From our many long term clients, we often receive phone calls that start with “We have an idea for a project and want your advice”. This is certainly the best statement because we can provide insight from the very beginning of renovations or new constructions and help our clients avoid costly mistakes.
Five areas that we can help with from the very beginning:
1. Commercial Lease Review:
No we’re not lawyers, but we do understand the construction requirements to customize a space. Often the responsibility (and cost) for a renovation is incorporated into a lease. We review leases on behalf of our clients to clarify construction extent and costs. For example, if the lease work letter includes say… 120 lineal feet of new walls and four doors, but the space plan (if even complete prior to lease preparation) requires 200 lineal feet of wall and 16 doors, this is a costly discrepancy much more easily rectified during a lease negotiation, rather than as a surprise (ouch!) later. Of course an attorney is still absolutely necessary for the legal review of a commercial lease but we provide crucial construction expertise.
Is your office space too noisy? Before ordering extra pillows to cushion the sound, call your architect. There are many site specific, cost effective, and simple solutions that may remediate harsh sound reverberation, sound transfer between offices or open office clatter. Depending on the configuration of the spaces, possible solutions may be sound panels, introduction of white noise, or extending the top of walls between offices.
3. Office Furniture:
Does your business have a systematic plan for furniture selection, purchase and replacement? No?… you’re not alone. Rather than piecemeal replacement or inexpensive selections, we help our clients develop a plan with our design expertise and relationships with furniture professionals.
Furniture selection and design should ideally support and enhance the business brand. Quality, finish, size and configuration can be developed from the earliest stages of a project. With furniture standards and systems in place, it’s easily scalable for the future.
4. ADA Compliance:
The American Disabilities Act is legislation which prohibits discrimination against individuals with physical disabilities. ADA provides Standards for Accessible Design. But how is it implemented when in conjunction with the building code, Barrier Free Code, ANSI A117.1 – 2003? When renovating a commercial space, for example, do all the restrooms need to be torn out or can they be modified to comply with the ADA? How does the ADA interface with local codes? We work with our clients from the very beginning to interpret the ADA to find cost effective, reasonable solutions.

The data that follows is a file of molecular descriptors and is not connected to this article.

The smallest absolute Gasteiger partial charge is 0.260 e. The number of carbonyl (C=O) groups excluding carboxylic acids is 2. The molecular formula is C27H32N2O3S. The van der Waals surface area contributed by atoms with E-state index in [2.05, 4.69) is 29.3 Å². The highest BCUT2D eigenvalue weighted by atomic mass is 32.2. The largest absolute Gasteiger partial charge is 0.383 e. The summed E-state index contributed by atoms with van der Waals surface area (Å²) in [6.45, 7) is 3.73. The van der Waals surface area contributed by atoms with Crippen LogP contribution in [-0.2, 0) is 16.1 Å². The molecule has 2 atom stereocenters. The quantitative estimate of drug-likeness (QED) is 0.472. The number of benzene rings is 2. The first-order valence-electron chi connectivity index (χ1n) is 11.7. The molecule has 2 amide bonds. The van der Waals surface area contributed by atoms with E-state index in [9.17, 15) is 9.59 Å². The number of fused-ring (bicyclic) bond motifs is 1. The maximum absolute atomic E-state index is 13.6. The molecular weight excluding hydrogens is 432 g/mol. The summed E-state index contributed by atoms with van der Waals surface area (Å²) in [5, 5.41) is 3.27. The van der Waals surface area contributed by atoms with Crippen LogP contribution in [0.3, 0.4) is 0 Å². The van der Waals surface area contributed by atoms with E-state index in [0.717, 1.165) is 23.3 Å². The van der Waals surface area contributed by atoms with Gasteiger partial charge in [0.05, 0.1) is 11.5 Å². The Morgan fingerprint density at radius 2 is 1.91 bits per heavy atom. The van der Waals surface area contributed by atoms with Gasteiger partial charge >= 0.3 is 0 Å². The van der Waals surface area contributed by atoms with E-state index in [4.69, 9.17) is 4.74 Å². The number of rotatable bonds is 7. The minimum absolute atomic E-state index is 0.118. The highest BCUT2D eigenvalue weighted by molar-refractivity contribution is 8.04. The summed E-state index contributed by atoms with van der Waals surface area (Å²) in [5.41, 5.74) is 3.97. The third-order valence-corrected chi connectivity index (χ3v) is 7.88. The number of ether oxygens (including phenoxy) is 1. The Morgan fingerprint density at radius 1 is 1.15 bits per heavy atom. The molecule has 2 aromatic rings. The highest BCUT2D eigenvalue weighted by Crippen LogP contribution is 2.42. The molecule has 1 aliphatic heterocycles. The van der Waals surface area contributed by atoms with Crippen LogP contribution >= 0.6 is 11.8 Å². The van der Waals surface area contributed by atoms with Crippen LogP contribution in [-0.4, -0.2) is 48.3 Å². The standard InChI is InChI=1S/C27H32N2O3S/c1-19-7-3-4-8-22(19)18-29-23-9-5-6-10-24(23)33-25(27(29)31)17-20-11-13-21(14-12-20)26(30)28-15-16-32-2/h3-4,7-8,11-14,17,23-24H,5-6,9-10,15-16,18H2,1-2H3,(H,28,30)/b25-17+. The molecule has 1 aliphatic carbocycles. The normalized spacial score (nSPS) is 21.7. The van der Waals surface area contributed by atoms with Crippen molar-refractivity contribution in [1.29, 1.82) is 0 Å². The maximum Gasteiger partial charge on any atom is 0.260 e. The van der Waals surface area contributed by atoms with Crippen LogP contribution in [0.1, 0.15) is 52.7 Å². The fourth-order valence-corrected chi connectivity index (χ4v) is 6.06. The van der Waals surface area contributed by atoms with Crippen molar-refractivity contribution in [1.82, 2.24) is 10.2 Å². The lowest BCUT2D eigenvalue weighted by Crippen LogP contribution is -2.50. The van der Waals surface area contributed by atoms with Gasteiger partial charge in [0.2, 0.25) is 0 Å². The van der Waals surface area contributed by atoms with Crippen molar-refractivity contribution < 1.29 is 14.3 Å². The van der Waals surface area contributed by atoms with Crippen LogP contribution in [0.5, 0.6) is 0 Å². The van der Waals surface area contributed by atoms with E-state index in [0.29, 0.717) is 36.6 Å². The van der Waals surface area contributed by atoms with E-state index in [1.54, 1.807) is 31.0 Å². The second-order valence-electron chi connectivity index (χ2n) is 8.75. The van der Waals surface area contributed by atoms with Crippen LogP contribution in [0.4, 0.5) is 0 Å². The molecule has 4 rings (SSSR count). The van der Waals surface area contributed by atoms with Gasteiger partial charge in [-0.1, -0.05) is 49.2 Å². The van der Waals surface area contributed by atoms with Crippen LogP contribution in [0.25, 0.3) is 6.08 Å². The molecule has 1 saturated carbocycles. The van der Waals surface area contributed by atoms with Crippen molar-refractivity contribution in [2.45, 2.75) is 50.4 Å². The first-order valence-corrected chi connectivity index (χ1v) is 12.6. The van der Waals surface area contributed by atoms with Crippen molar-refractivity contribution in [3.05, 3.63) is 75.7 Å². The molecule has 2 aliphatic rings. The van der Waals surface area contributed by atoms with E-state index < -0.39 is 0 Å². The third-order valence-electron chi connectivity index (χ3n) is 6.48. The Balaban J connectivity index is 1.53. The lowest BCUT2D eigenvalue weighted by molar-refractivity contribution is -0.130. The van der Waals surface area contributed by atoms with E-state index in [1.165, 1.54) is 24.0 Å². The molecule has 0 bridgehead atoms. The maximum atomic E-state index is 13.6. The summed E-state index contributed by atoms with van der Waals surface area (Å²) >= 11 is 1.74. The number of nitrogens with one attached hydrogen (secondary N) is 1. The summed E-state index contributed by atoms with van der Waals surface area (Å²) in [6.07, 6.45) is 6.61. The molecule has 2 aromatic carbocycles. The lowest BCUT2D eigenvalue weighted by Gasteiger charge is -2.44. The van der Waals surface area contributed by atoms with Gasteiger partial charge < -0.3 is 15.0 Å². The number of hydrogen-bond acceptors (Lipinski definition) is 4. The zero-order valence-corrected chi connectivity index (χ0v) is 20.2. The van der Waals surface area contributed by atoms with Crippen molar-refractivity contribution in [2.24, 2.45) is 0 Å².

5. Site Master Planning
Recently we were hired to design a building on a predetermined footprint. Unfortunately the building footprint was established only as the leftover space after the site drainage, parking, and site circulation were established by professionals only focused on the site planning aspect of the project.
Ideally we would be brought in at the beginning; as the architect we can provide a holistic view of all of our clients’ needs and priorities including site, phasing, building operation, and of course cost.
We have long term relationships with many of our corporate and commercial clients, some for over twenty five years. As we develop a broad understanding of our clients complex needs, we are able to act as a consultant on both large and small issues. Our clients often feel this a great value.
For new clients, we conduct an extensive interview and visioning process so that we can “get to know” them.
So the best question from our clients is “Can I have your advice on an idea?”